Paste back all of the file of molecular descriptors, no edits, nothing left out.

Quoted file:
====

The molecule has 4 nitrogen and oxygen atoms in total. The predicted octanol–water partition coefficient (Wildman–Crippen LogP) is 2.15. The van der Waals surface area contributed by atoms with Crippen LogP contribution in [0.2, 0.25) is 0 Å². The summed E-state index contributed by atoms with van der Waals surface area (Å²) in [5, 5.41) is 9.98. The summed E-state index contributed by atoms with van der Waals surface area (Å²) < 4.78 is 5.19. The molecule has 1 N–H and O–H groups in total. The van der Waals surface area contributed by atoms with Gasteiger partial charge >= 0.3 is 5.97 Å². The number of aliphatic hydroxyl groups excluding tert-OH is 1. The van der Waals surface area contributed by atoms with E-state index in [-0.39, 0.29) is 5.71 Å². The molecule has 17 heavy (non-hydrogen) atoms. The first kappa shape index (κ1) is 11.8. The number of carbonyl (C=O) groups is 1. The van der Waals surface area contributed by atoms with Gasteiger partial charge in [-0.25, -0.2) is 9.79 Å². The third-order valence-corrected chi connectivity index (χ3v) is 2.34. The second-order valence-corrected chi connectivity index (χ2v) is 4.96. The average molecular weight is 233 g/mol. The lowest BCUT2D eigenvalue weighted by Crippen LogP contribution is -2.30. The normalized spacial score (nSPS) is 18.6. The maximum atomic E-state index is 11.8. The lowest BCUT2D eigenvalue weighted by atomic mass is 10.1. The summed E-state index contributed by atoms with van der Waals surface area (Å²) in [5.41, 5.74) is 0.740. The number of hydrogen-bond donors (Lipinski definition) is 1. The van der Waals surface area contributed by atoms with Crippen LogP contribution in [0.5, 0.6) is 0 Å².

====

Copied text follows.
The molecule has 4 nitrogen and oxygen atoms in total. The predicted octanol–water partition coefficient (Wildman–Crippen LogP) is 2.15. The van der Waals surface area contributed by atoms with Crippen LogP contribution in [0.2, 0.25) is 0 Å². The summed E-state index contributed by atoms with van der Waals surface area (Å²) in [5, 5.41) is 9.98. The summed E-state index contributed by atoms with van der Waals surface area (Å²) < 4.78 is 5.19. The molecule has 1 N–H and O–H groups in total. The van der Waals surface area contributed by atoms with Gasteiger partial charge >= 0.3 is 5.97 Å². The number of aliphatic hydroxyl groups excluding tert-OH is 1. The van der Waals surface area contributed by atoms with E-state index in [-0.39, 0.29) is 5.71 Å². The molecule has 17 heavy (non-hydrogen) atoms. The first kappa shape index (κ1) is 11.8. The number of carbonyl (C=O) groups is 1. The van der Waals surface area contributed by atoms with Gasteiger partial charge in [-0.25, -0.2) is 9.79 Å². The third-order valence-corrected chi connectivity index (χ3v) is 2.34. The second-order valence-corrected chi connectivity index (χ2v) is 4.96. The average molecular weight is 233 g/mol. The lowest BCUT2D eigenvalue weighted by Crippen LogP contribution is -2.30. The normalized spacial score (nSPS) is 18.6. The maximum atomic E-state index is 11.8. The lowest BCUT2D eigenvalue weighted by atomic mass is 10.1. The summed E-state index contributed by atoms with van der Waals surface area (Å²) in [5.41, 5.74) is 0.740. The number of hydrogen-bond donors (Lipinski definition) is 1. The van der Waals surface area contributed by atoms with Crippen LogP contribution in [0.5, 0.6) is 0 Å².